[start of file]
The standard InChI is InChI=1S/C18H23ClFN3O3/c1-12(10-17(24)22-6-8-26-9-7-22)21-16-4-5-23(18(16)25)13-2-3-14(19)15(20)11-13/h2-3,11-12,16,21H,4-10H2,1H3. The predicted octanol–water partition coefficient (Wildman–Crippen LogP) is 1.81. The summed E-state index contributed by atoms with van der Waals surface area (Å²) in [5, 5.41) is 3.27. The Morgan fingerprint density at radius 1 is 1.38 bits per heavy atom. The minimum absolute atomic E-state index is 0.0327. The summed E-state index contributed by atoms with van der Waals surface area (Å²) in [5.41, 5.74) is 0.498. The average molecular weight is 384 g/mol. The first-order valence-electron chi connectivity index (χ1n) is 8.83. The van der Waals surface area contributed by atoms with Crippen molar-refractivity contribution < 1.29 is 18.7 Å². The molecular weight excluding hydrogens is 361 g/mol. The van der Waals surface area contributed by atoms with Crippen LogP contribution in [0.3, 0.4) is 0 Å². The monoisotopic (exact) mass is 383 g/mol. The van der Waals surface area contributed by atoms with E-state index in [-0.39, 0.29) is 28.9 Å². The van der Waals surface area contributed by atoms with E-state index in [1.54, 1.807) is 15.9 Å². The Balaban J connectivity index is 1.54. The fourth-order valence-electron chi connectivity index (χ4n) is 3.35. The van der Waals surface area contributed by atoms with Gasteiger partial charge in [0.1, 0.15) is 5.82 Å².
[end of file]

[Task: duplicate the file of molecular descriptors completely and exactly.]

The standard InChI is InChI=1S/C18H23ClFN3O3/c1-12(10-17(24)22-6-8-26-9-7-22)21-16-4-5-23(18(16)25)13-2-3-14(19)15(20)11-13/h2-3,11-12,16,21H,4-10H2,1H3. The predicted octanol–water partition coefficient (Wildman–Crippen LogP) is 1.81. The summed E-state index contributed by atoms with van der Waals surface area (Å²) in [5, 5.41) is 3.27. The Morgan fingerprint density at radius 1 is 1.38 bits per heavy atom. The minimum absolute atomic E-state index is 0.0327. The summed E-state index contributed by atoms with van der Waals surface area (Å²) in [5.41, 5.74) is 0.498. The average molecular weight is 384 g/mol. The first-order valence-electron chi connectivity index (χ1n) is 8.83. The van der Waals surface area contributed by atoms with Crippen molar-refractivity contribution < 1.29 is 18.7 Å². The molecular weight excluding hydrogens is 361 g/mol. The van der Waals surface area contributed by atoms with Crippen LogP contribution in [0.3, 0.4) is 0 Å². The monoisotopic (exact) mass is 383 g/mol. The van der Waals surface area contributed by atoms with E-state index in [-0.39, 0.29) is 28.9 Å². The van der Waals surface area contributed by atoms with E-state index in [1.54, 1.807) is 15.9 Å². The Balaban J connectivity index is 1.54. The fourth-order valence-electron chi connectivity index (χ4n) is 3.35. The van der Waals surface area contributed by atoms with Gasteiger partial charge in [0.1, 0.15) is 5.82 Å².